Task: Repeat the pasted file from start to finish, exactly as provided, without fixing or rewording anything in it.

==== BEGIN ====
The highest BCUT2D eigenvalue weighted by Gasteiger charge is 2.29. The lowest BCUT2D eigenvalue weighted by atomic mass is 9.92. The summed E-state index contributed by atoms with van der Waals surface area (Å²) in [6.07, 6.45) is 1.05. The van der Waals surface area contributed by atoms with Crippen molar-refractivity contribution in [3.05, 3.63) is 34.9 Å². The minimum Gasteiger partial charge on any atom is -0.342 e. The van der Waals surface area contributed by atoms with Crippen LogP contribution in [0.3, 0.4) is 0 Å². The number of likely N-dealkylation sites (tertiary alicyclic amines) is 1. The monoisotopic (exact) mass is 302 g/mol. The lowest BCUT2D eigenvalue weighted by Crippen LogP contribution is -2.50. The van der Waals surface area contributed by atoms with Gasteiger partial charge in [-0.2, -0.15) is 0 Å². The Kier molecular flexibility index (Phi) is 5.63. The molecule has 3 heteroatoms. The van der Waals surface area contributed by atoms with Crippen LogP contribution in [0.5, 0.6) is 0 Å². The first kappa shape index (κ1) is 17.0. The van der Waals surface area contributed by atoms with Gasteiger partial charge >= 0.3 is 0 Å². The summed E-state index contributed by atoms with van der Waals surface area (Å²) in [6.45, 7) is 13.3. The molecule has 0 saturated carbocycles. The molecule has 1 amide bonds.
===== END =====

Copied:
The highest BCUT2D eigenvalue weighted by Gasteiger charge is 2.29. The lowest BCUT2D eigenvalue weighted by atomic mass is 9.92. The summed E-state index contributed by atoms with van der Waals surface area (Å²) in [6.07, 6.45) is 1.05. The van der Waals surface area contributed by atoms with Crippen molar-refractivity contribution in [3.05, 3.63) is 34.9 Å². The minimum Gasteiger partial charge on any atom is -0.342 e. The van der Waals surface area contributed by atoms with Crippen LogP contribution in [0.3, 0.4) is 0 Å². The number of likely N-dealkylation sites (tertiary alicyclic amines) is 1. The monoisotopic (exact) mass is 302 g/mol. The lowest BCUT2D eigenvalue weighted by Crippen LogP contribution is -2.50. The van der Waals surface area contributed by atoms with Gasteiger partial charge in [-0.2, -0.15) is 0 Å². The Kier molecular flexibility index (Phi) is 5.63. The molecule has 3 heteroatoms. The van der Waals surface area contributed by atoms with Crippen LogP contribution in [0.5, 0.6) is 0 Å². The first kappa shape index (κ1) is 17.0. The van der Waals surface area contributed by atoms with Gasteiger partial charge >= 0.3 is 0 Å². The summed E-state index contributed by atoms with van der Waals surface area (Å²) in [6.45, 7) is 13.3. The molecule has 0 saturated carbocycles. The molecule has 1 amide bonds.